So as I mentioned a while back, I’m on Twitter as @createquity (what else?). I joined earlier this year and just lurked for a little bit, using the web interface and gathering a few followers. No big deal, right? Then I downloaded my first Twitter desktop application, Twhirl, and let the tweets roll in. That’s about when I started to freak the eff out.
You see, if you just use the web interface, it’s easy to ignore Twitter even if you’re signed up and actively following other users. You have to physically hit the refresh button in order to see new updates, and it occupies its own browser window which means that if you switch tabs you’ll hide Twitter. But Twhirl is different. It sits in a corner of your desktop, separate from any other programs. By default, it sounds an alert whenever a new tweet comes in. And like your email client, it updates by itself, without any prompting from you. Well, if you follow more than about a dozen people, those updates will be coming faster than you can handle them individually.
I can’t even begin to describe the feeling that came over me the first time that I got myself into a Twitter conversation and found myself basically chatting with another user about my favorite subject, arts philanthropy, with other unrelated flotsam shooting past us in the aether, all while on deadline for a school assignment the next morning. It was this totally incomprehensible mix of can’t-tear-myself-away interest and sheer, unadulterated panic.
It may sound silly, but that experience really shook me. A little context may be in order: Two springs ago, I did not own a personal planner. I didn’t have Outlook on my computer. I didn’t have a Blackberry, Palm Pilot, or other personal digital assistant. I didn’t need any of that, because I literally kept all of the appointments I had in my head. And believe me, I had a lot of them. I was handling the bulk of the scheduling work for the collaborative chorus I had founded, organizing the second of two world premieres extravaganzas with my experimental rock band, dating, looking for apartments in New Haven, and working full-time to boot. Now, I put appointments into my Outlook calendar and forget about them two minutes later. My brain just can’t handle all of that and the neverending torrent of information flowing my way.
When I started Createquity a year and a half ago, I read on a regular basis maybe three or four blogs. Basically, Sequenza21, Daily Kos, and sometimes PostClassic and/or Sandow. As of today, I’m subscribed to 67. If my two years in business school have taught me anything, it’s that skimming is a really, really important skill — and as of October 2007, I was not a good skimmer. So, as each fun discovery of another blog would lead to yet another entry in my RSS reader, I would find myself getting stretched thinner and thinner, and then I would eventually adjust, and then I would add more blogs, and the cycle would repeat again.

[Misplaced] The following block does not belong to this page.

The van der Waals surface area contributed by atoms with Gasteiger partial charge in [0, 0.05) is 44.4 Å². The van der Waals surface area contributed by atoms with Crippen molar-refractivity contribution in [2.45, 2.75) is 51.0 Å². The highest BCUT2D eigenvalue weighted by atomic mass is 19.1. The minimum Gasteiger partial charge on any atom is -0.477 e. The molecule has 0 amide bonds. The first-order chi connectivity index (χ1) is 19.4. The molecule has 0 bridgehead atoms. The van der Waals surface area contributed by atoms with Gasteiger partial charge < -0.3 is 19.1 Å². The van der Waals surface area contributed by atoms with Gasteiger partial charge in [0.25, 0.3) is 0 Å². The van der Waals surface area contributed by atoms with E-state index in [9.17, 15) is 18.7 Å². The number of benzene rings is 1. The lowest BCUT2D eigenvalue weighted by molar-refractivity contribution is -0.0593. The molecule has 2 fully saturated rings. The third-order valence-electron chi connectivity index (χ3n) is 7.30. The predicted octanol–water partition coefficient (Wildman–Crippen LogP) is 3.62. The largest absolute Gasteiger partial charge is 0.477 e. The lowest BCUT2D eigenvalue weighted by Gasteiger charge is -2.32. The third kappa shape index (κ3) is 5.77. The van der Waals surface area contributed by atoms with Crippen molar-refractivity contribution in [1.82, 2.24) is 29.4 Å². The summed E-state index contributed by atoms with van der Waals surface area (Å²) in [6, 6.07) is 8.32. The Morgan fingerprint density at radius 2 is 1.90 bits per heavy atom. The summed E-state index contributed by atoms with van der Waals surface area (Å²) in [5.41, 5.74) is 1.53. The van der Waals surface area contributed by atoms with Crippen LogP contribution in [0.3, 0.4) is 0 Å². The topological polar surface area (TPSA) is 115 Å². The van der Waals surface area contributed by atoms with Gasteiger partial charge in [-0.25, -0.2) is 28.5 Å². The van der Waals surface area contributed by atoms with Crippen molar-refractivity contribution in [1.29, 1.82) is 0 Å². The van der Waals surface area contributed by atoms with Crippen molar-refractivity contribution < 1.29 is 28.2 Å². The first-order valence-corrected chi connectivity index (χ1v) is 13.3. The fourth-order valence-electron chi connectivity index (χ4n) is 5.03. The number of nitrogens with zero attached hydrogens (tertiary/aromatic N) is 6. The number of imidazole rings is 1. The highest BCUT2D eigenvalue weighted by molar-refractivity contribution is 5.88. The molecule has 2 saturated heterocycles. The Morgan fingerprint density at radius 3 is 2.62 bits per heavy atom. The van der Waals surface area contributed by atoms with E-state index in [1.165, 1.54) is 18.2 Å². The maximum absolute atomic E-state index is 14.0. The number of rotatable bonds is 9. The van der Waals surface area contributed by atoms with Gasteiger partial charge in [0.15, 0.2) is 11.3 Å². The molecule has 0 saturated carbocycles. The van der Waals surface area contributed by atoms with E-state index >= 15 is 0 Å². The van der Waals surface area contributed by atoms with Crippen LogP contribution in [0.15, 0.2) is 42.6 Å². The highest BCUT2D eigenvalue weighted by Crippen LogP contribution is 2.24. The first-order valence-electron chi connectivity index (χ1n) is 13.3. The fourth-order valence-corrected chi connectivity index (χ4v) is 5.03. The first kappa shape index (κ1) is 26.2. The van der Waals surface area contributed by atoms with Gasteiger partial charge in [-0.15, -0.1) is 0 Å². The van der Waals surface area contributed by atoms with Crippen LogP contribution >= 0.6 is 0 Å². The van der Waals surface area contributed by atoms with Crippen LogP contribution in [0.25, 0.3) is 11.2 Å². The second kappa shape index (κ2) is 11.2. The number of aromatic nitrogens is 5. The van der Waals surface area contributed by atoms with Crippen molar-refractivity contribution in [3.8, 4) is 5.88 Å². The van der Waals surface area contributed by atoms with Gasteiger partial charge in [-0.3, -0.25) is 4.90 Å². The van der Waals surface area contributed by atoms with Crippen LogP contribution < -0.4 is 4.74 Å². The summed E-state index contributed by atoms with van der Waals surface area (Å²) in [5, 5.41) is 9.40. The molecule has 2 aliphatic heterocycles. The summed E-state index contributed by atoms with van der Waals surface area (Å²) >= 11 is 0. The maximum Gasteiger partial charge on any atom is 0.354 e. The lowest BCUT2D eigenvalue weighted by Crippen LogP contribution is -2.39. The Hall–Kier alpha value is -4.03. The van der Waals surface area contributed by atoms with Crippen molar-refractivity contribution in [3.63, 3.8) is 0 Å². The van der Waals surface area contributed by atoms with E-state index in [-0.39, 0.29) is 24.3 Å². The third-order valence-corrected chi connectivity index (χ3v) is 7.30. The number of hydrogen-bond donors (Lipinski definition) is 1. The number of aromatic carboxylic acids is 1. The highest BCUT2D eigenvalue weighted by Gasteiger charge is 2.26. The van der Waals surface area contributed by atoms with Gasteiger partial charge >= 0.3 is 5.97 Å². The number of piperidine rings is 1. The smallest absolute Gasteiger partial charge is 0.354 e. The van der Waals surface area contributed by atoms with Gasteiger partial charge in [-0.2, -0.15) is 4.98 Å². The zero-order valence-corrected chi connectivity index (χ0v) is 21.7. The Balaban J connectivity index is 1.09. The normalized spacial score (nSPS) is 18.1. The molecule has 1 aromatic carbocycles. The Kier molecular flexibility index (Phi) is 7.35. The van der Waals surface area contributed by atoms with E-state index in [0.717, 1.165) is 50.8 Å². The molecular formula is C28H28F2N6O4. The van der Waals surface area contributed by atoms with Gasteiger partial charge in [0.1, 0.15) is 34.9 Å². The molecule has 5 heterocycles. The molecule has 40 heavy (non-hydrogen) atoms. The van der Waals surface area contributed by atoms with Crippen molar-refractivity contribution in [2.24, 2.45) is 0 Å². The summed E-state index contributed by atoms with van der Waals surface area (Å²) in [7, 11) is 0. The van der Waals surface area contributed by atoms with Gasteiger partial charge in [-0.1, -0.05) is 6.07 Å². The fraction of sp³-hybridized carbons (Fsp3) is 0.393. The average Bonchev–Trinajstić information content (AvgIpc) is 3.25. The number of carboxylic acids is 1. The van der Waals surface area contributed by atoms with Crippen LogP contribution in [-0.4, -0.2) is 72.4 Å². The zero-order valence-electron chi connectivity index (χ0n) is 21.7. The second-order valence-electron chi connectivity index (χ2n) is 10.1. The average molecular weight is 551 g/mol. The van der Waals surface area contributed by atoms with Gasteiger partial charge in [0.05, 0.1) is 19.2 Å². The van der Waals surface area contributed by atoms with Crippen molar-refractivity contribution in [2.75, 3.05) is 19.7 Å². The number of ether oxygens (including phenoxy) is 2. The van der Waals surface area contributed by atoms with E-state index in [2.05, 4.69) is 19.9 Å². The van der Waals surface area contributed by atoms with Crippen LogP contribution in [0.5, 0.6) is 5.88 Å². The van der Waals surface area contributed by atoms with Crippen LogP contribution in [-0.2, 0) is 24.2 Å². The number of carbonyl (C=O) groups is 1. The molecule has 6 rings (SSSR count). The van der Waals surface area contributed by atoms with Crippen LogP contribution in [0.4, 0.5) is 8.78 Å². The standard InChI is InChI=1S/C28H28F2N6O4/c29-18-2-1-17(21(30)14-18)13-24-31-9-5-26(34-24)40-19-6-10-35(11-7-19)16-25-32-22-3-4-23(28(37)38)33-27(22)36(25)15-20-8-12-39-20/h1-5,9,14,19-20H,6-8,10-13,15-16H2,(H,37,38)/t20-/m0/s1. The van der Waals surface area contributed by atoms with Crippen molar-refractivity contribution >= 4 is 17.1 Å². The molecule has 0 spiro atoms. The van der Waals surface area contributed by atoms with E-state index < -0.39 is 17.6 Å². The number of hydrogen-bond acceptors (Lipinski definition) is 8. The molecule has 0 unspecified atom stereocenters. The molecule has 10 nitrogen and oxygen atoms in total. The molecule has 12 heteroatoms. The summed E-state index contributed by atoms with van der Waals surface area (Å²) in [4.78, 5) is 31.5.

I was finally convinced to join Twitter by Sean Stannard-Stockton’s exciting-yet-terrifying post “Information Filtering.” In it, Sean takes on the problem of information overflow directly:
It used to be that if you were a smart person who wanted to be “in the know” and make good decisions, you were best served by seeking out as much information as possible. When I say that “it used to be,” I mean from the beginning of human history until about four years ago. The video points out that more information will be generated in 2009, than was created in the past 5,000 years. That a weeks worth of the New York Times holds more information than most Americans living during the 18th century were likely to encounter in a lifetime.
How is it possible that we operate when the amount of information is growing at an exponential rate? The key is filtering.
Today, smart people who want to be “in the know” need to figure out how to filter the information fire hose. The challenge is not finding information, but finding trusted “filters” and then absorbing information through them while ignoring the rest.
Of course, this is easier said than done. As Sean highlights later in his post, “you need to evaluate [your filters] constantly while always keeping an eye out for new filters. Otherwise you run the risk of simply limiting your world view and missing the shifts that are occurring around you.” So it’s kind of a catch-22. On the one hand, you can keep your information flow manageable by limiting the sources you use for input. But of course, by doing this, you’re pretty much guaranteeing that you’ll be behind the curve with respect to finding out important new information. On top of that, if everyone in your “trusted network” pursues this strategy, it’s not hard to imagine your social media interactions becoming a kind of echo chamber — a small group re-blogging and re-Tweeting each other’s content, while other developments take place around them and under their noses. Since you never know where exciting new information will come from, it’s sort of impossible to be meaningfully open to new things in a limited way.
So for now, I’m trying to follow Sean’s advice while still casting a relatively wide net. On the advice of @AdamTheHutt, I switched to TweetDeck, which allows you to organize your network into distinct groups more easily. I’ve turned all alerts off so that I can ignore it when I need to. I’m still adding new blogs all the time. So far, this approach has worked well for me. I feel so much more on top of things than I ever have before in my life, and blog traffic has essentially tripled since I started using Twitter. I feel more and more like one of Malcolm Gladwell’s “Mavens” every day. If the price for that is a little occasional insanity, for the time being at least, I’m willing to pay it.